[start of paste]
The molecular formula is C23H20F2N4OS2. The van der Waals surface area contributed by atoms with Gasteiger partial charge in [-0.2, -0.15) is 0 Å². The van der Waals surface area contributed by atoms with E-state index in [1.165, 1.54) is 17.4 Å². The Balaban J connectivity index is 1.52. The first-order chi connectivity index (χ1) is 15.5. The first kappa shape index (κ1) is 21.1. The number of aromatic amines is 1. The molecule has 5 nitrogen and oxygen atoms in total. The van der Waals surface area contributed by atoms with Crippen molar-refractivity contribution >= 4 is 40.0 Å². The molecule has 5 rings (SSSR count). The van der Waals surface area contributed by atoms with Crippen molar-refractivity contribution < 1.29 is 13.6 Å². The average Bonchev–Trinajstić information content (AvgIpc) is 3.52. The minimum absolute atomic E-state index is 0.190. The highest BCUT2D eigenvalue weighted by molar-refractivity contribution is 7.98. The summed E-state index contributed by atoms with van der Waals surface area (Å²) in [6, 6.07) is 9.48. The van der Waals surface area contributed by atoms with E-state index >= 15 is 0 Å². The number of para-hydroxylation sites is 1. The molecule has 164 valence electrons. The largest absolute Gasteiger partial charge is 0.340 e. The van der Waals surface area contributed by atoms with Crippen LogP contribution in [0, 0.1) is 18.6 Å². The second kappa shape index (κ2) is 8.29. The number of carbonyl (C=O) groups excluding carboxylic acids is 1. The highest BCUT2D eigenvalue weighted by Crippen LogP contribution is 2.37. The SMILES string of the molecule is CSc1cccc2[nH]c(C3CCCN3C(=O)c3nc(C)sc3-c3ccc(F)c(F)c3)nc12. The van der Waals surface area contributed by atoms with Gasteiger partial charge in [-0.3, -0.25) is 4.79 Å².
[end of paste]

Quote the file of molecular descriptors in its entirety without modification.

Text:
The molecular formula is C23H20F2N4OS2. The van der Waals surface area contributed by atoms with Gasteiger partial charge in [-0.2, -0.15) is 0 Å². The van der Waals surface area contributed by atoms with E-state index in [1.165, 1.54) is 17.4 Å². The Balaban J connectivity index is 1.52. The first-order chi connectivity index (χ1) is 15.5. The first kappa shape index (κ1) is 21.1. The number of aromatic amines is 1. The molecule has 5 nitrogen and oxygen atoms in total. The van der Waals surface area contributed by atoms with Crippen molar-refractivity contribution >= 4 is 40.0 Å². The molecule has 5 rings (SSSR count). The van der Waals surface area contributed by atoms with Crippen molar-refractivity contribution < 1.29 is 13.6 Å². The average Bonchev–Trinajstić information content (AvgIpc) is 3.52. The minimum absolute atomic E-state index is 0.190. The highest BCUT2D eigenvalue weighted by molar-refractivity contribution is 7.98. The summed E-state index contributed by atoms with van der Waals surface area (Å²) in [6, 6.07) is 9.48. The van der Waals surface area contributed by atoms with E-state index >= 15 is 0 Å². The number of para-hydroxylation sites is 1. The molecule has 164 valence electrons. The largest absolute Gasteiger partial charge is 0.340 e. The van der Waals surface area contributed by atoms with Crippen LogP contribution in [0, 0.1) is 18.6 Å². The second kappa shape index (κ2) is 8.29. The number of carbonyl (C=O) groups excluding carboxylic acids is 1. The highest BCUT2D eigenvalue weighted by Crippen LogP contribution is 2.37. The SMILES string of the molecule is CSc1cccc2[nH]c(C3CCCN3C(=O)c3nc(C)sc3-c3ccc(F)c(F)c3)nc12. The van der Waals surface area contributed by atoms with Gasteiger partial charge in [-0.3, -0.25) is 4.79 Å².